Recognized as one of the world’s most iconic fashion houses, Louis Vuitton, and its founder Louis Vuitton Malletier, creates and produces an expansive range of pret-a-porter, accessories, shoes, jewelry, watches, glasses, books, and more. Their standalone boutiques worldwide, high-end department store connections, innovative e-commerce site, and distinctive LV monogram are signature components of the Louis Vuitton brand, respected across the globe. Currently, the company has stores in over 50 countries and 460 stores worldwide.
Louis Vuitton was born in eastern France on August 4th, 1821 in Anchay, a town in the Jura region. Xavier Vuitton, his father, was a farmer; Corinne Gaillard, was his mother, a milliner. At the age of 10, Louis’ mother died and his father quickly remarried a strict woman that he didn’t get along with, causing him to run away at a young age. In the spring of 1835, when he was only 13 years old, a young Louis Vuitton traveled by foot to Paris, covering nearly 300 miles before arriving at the capital. By then, it was 1837, and a now 16-year-old Louis had finally reached the destination he was determined to change his life and embark on a career. When he arrived, Paris was in the middle of The Industrial Revolution and his timing could not have been more perfect. The visual contradictions he experienced in Paris as a young man – from slums to palaces, regal galas and health crises – left an indelible mark and were featured in future creations.
At the age of 16, a young Louis Vuitton began an apprenticeship with respected box-maker Monsieur Marechal, a role that utilized his talents as a burgeoning creative force. In only a few short years, Vuitton became one of the most sought after box-makers among the fashionable and elite class. In 1853, confirmation of his popularity came in his appointment as the personal trunk-maker to the wife of Napoleon III, Empress Eugénie de Montijo. His designs were seen on royalty as she and Napoleon traveled between the Tuileres Palace and the Château de Saint-Cloud, with stops in many seaside resorts along the coast. Through this position, Vuitton was able to market his brand and attract the elites of the country along with his royal duties, eventually using the capital to launch his own box-making and packing atelier in 1854. From the moment he began business, Vuitton was successful, revolutionizing the design process and therefore increasing demand for his products. His business soon expanded to include a bigger workshop just outside of Paris. The Louis Vuitton bags became a signature piece for women, and soon he was taking personal orders from other royals and dignitaries, including Isma’il Pasha, the Khedive of Egypt. The Louis Vuitton rectangular trunks were considered the beginning of modern luggage, making them more convenient to ship by train or ship.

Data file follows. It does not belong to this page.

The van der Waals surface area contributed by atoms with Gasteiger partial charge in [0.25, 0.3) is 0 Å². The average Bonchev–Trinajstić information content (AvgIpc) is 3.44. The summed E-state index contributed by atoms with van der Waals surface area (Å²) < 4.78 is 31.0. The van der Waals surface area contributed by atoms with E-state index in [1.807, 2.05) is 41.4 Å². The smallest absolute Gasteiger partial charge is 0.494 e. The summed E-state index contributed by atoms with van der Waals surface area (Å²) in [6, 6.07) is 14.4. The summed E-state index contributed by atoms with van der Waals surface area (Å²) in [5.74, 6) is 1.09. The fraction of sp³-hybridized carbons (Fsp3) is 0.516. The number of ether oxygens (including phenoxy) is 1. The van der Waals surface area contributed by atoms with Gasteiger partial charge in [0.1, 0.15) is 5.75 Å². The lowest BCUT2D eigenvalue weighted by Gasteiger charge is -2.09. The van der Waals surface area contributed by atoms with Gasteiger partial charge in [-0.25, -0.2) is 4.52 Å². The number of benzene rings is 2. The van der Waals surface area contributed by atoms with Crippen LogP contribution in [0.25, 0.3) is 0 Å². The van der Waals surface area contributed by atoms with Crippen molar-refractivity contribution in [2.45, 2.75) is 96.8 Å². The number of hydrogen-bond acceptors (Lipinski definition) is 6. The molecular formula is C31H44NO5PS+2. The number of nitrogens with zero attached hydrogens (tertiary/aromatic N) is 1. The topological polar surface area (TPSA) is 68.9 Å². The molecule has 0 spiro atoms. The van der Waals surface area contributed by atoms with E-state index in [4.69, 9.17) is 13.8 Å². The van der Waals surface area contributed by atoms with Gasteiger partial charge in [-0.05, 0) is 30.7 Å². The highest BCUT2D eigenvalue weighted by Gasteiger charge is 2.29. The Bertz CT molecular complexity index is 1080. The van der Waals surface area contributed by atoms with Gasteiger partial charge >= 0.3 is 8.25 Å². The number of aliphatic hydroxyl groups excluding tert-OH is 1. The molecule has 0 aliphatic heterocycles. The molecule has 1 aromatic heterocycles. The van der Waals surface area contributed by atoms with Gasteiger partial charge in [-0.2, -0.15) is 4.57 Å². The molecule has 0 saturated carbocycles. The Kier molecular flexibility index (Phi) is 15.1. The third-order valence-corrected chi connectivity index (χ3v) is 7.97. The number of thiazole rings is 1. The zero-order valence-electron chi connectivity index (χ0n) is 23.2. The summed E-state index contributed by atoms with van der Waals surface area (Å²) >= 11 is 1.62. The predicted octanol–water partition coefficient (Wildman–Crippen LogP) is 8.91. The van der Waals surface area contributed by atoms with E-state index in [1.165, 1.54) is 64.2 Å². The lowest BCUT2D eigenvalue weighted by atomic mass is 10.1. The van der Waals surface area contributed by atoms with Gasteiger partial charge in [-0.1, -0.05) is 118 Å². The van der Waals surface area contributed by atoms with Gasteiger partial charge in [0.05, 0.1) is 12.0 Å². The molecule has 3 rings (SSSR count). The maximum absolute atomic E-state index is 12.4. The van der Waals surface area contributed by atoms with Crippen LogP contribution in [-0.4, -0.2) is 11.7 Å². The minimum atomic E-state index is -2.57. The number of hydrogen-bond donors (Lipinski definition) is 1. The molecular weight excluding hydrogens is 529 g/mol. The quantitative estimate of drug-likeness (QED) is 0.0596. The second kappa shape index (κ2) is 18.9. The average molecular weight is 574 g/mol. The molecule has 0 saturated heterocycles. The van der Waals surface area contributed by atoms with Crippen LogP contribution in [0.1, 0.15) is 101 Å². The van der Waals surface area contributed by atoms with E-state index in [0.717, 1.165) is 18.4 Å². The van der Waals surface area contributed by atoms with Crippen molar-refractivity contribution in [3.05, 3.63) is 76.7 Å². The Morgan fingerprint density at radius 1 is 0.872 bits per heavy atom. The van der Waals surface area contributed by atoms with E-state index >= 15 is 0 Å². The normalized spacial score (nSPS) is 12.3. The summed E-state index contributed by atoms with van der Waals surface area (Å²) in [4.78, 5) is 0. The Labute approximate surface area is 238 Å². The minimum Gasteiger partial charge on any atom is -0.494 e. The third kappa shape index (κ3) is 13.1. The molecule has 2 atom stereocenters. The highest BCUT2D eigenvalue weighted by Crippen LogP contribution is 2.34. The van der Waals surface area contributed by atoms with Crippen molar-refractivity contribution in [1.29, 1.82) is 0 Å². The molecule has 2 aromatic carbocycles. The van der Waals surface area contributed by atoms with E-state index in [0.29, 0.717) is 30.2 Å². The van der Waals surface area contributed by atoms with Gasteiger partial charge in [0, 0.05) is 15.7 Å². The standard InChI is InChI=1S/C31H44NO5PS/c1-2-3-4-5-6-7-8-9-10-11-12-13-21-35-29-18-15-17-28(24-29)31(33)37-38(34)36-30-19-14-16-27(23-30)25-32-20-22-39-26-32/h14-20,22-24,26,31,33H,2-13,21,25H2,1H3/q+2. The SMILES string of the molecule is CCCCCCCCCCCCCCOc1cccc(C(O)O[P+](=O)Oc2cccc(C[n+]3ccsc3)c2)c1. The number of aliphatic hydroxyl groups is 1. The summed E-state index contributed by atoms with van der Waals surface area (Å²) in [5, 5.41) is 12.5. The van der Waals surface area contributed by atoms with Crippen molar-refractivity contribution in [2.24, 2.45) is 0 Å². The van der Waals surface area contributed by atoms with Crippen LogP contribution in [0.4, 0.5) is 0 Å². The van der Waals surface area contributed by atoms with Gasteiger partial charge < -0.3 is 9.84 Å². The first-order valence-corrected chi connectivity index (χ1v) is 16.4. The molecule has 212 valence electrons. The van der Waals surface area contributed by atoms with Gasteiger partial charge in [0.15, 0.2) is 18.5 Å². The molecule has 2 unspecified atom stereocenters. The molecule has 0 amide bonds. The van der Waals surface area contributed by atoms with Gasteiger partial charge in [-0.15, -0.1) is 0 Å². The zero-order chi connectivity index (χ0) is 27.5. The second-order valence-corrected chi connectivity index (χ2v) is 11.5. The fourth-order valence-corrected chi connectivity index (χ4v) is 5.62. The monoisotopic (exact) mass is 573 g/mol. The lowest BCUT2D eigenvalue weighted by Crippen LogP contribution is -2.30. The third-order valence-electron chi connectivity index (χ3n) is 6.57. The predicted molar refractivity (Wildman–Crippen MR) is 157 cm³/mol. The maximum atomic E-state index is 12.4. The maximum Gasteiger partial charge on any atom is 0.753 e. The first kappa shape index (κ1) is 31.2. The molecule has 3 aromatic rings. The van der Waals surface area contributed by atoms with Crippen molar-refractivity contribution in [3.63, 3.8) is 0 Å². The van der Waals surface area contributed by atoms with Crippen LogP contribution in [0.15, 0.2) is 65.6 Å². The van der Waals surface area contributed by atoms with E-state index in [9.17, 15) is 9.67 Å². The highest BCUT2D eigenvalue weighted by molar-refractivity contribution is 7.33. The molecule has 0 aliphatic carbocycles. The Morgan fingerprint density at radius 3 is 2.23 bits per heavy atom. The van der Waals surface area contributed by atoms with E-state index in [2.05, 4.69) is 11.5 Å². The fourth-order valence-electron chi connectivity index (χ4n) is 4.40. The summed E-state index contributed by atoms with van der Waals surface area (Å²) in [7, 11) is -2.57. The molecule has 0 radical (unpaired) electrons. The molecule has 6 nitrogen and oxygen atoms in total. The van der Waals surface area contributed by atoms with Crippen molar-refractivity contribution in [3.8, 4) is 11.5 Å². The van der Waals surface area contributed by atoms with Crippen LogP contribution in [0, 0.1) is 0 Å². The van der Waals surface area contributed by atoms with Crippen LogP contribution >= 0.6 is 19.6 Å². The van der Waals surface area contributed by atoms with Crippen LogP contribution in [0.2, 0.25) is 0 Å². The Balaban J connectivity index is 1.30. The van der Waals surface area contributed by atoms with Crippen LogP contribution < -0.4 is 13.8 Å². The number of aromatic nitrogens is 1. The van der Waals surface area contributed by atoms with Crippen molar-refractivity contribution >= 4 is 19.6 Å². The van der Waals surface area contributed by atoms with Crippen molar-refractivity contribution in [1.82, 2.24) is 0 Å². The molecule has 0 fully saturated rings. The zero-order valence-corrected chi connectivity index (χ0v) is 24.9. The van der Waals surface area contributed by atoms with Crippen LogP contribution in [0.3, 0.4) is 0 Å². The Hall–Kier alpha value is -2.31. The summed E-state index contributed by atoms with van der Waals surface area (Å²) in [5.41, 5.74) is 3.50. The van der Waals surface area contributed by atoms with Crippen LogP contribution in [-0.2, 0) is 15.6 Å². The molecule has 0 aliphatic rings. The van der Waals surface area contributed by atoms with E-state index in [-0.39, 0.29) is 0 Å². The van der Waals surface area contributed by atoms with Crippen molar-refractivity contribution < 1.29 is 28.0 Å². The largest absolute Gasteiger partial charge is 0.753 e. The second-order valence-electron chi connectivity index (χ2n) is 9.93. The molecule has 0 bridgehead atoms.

Even after the Franco-Prussian War in 1870-1871 threatened to destroy his thriving business, Vuitton managed to open another workshop in central Paris, increasing his already large clientele base and popularizing the brand’s classic boxes and bags. Over the next 20 years, Vuitton continued to solidify his brand as the most innovative in luxury luggage until his death on February, 27th, 1892, at 70 years of age.
The Louis Vuitton brand and image continues to set the tone for high-end, luxury apparel. According to every study, Louis Vuitton remains the most valuable brand in the luxury market. The company has expanded into the holding company LVMH, which includes other high-end luxury brands. Once the most dominant fashion force in the western world, the Louis Vuitton brand has further expanded into the Asian and South American markets, bringing their world class aesthetic to millions of new consumers. The release of their social media app Amble links celebrities and pop culture via video photographs, videos, and links.
- Louis Vuitton: The Birth of Modern Luxury Updated Edition
- Vuitton: A Biography of Louis Vuitton
- Louis Vuitton City Bags: A Natural History
Written by: Triston Brewer